Gadget Sculptures: The Afterlife of Devices
What bionic mosquitoes have to do with vintage cinema and sustainability.
By Maria Popova
Given the passionate love affair most of us have with our gadgets, we give surprisingly little thought to their afterlife. And when we do, it’s for purely utilitarian concerns of reselling and recycling. But for old gizmos can actually provide a fascinating and unusual canvas and raw material for art. Here are three artists who create fantastic and fantastical sculptures from old gadgets, breathing a new kind of animated whimsy into what was once a mere conduit of communication.
Artist Jeremy Mayer is part MacGuyver, part Michelangelo. He disassembles old typewriters and reassembles them into fantastic full-scale, anatomically correct sculptures that emanate a kind of techno-dystopian romanticism.
He uses no glue, soldering or welding, just pure physics and patience.
I do not introduce any part in the assemblage that did not come from a typewriter.” ~ Jeremy Mayer
Mayer’s sculptures embody the haunting retro-futurism of Fritz Lang’s aesthetic — something particularly timely given this month’s highly anticipated DVD release of the complete restored Metropolis.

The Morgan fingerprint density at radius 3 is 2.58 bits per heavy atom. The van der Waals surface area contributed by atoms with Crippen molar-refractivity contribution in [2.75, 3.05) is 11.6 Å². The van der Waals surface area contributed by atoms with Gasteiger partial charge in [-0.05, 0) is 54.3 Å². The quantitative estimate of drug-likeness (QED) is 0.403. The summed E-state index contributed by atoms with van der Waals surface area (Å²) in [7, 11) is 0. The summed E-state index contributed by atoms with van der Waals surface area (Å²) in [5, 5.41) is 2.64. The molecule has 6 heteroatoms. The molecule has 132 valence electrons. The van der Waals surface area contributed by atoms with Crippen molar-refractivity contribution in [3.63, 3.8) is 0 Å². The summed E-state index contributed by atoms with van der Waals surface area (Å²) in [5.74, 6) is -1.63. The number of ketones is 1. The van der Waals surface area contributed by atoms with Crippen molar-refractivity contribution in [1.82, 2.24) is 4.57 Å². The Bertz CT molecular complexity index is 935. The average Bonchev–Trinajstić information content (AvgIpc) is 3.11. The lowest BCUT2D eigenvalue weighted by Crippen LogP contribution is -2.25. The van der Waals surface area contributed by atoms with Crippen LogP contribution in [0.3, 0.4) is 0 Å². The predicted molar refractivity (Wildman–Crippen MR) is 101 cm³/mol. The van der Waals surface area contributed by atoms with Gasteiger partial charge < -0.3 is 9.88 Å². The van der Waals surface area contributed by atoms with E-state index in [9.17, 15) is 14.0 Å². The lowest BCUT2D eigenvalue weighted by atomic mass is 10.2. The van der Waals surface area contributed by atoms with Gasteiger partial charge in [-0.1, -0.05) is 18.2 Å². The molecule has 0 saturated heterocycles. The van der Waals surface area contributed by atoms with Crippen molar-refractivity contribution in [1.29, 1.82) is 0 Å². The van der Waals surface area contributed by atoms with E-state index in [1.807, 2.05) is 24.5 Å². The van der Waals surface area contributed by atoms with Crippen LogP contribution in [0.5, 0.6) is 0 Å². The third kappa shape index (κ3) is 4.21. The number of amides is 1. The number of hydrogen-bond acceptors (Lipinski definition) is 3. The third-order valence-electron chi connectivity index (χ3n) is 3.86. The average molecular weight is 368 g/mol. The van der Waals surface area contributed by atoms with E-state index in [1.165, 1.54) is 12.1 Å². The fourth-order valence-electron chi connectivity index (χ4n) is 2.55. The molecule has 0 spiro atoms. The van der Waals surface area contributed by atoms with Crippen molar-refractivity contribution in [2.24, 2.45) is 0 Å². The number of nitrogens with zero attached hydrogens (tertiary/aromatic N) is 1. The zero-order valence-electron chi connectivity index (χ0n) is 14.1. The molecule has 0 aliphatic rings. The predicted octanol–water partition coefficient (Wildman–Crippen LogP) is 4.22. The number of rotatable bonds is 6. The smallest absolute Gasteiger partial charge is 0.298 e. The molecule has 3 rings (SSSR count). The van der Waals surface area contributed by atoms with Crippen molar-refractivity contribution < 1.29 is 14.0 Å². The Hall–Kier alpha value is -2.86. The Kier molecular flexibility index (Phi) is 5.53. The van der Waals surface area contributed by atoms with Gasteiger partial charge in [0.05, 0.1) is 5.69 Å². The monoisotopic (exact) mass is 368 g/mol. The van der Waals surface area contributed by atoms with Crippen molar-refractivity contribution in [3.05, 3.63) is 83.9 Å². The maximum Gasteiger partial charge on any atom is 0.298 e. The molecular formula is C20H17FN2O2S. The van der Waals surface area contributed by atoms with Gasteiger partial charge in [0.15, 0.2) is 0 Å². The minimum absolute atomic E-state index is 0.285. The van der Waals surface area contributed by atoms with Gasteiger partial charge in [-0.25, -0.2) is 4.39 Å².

Mike Rivamonte creates delightfully playful robots from vintage cameras, radios, microphones and other antique ephemera, some more than a century old. Each of the robots has its own personality, infused with the kind of charm that Rivamonte’s whimsical touch brings out of the cold metal parts.
Cuban-born artist Steven Rodrig creates sculptures that hit the spot for art lovers, geeks and environmentalists alike. Made of recycled circuit boards and other computer parts, his remarkable creations range from insects to flowers to intricate cityscapes, rescuing PCBs from the landfills they would otherwise haunt for a few thousand years.
My goal is to manipulate each PCB into becoming an organic life form “~ Steven Rodrig
And on an important PSA aside, recycling your electronics is no small matter. Even if you can’t masterfully reassemble them into artistic creations, it doesn’t mean you can’t dispose of them responsibly — just consult this handy EPA guide to e-cycling.
Published November 19, 2010